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Clients who’ve headed south for the winter may be looking at buying a U.S. vacation home. In fact, Canadians are the leading foreign purchasers of U.S. real estate. If your clients are considering buying a U.S. vacation property, here are some tips to help them structure title and ownership to minimize tax and estate planning consequences for themselves and their heirs.

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Title and ownership

It’s possible to hold U.S. real estate directly, in one name or jointly. However, a U.S. estate tax liability can arise when an owner of the property dies, at a rate of up to 40% for 2013 and 2014.

U.S. estate tax generally arises where the worldwide estate for U.S. estate tax purposes exceeds the available exemption amount, which is up to $5.25 million for 2013 and $5.34 million for 2014.

Read: Why to invest in U.S. real estate

Problem is, if a property’s jointly held, its value can be taxed twice. Even if the owners owe no U.S. estate tax, their executors may have to file returns after an owner dies (even if the other owner is alive).

There can also be requirements for local probate fees and additional legal costs and court fees after an owner dies.

Using corporations

It used to be popular for Canadians to hold U.S. real estate in Canadian corporations. However, CRA now applies a taxable benefit where a shareholder uses the property personally, which can result in additional taxes. If this planning was put in place before 2005, chances are it’s grandfathered and clients won’t be affected, but it’s no longer generally recommended to use Canadian corporations to hold U.S. personal use property.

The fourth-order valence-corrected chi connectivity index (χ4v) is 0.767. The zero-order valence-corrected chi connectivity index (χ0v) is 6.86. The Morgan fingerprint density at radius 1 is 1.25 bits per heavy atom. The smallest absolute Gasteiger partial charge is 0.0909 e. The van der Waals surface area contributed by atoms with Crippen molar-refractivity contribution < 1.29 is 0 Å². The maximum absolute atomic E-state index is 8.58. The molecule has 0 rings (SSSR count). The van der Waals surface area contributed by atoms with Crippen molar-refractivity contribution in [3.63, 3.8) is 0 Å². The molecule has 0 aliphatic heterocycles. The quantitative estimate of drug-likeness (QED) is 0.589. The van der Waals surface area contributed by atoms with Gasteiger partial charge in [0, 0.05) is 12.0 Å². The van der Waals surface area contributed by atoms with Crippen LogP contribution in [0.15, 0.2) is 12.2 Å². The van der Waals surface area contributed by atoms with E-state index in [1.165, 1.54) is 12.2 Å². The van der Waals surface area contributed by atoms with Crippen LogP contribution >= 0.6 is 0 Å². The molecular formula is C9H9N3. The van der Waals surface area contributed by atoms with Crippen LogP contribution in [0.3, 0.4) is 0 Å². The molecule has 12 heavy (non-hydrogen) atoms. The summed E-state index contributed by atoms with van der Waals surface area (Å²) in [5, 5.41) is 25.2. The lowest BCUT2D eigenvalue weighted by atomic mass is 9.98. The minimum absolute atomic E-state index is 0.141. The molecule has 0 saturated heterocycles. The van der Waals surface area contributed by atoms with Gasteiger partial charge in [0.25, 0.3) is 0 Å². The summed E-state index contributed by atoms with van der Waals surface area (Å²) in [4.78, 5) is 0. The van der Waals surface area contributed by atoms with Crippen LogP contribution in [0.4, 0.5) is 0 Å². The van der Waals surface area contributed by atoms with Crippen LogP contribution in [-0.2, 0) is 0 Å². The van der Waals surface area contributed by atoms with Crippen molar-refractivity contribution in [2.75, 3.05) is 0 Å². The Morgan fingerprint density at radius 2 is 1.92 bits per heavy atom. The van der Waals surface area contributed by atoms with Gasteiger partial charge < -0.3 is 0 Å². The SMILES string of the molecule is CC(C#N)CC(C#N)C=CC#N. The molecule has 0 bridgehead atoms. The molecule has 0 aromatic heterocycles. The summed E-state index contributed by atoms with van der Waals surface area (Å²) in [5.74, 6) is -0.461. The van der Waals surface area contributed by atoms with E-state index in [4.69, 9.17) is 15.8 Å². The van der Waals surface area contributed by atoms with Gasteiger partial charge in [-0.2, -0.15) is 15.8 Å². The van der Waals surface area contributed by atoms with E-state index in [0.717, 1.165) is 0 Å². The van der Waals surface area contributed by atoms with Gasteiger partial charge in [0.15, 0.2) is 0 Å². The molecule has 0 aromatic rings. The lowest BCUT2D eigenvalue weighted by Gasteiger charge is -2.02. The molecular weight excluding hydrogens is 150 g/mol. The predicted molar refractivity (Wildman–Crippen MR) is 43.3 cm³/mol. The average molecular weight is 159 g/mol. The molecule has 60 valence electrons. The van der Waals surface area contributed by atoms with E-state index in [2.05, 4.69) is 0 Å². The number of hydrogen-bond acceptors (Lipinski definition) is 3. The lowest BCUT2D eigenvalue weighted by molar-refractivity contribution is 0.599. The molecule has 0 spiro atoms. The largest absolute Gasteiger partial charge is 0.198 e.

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Using a trust

Using a trust to hold U.S. real estate is a better option. A trust is a relationship in which one person (the settlor) transfers the title of assets to another person (the trustee), who holds the assets for beneficiaries.

A person can settle a trust for the benefit of her spouse and children and gift money to the trust, and in turn, the trustees can purchase U.S. real estate registered in the trust’s name. If properly planned, that would mean the real estate would not considered and taxed as part of a settlor’s U.S. estate.

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To keep this onside U.S. tax rules, the contributor to the trust (settlor) cannot retain certain kinds of control of the trust’s assets. Also, since the trust does not die when the contributor does, it’s possible to avoid probate and additional legal costs and court fees.

Margaret O’Sullivan is a Toronto lawyer and principal of O’Sullivan Estate Lawyers, a boutique trusts and estates firm.
Originally published on Advisor.ca

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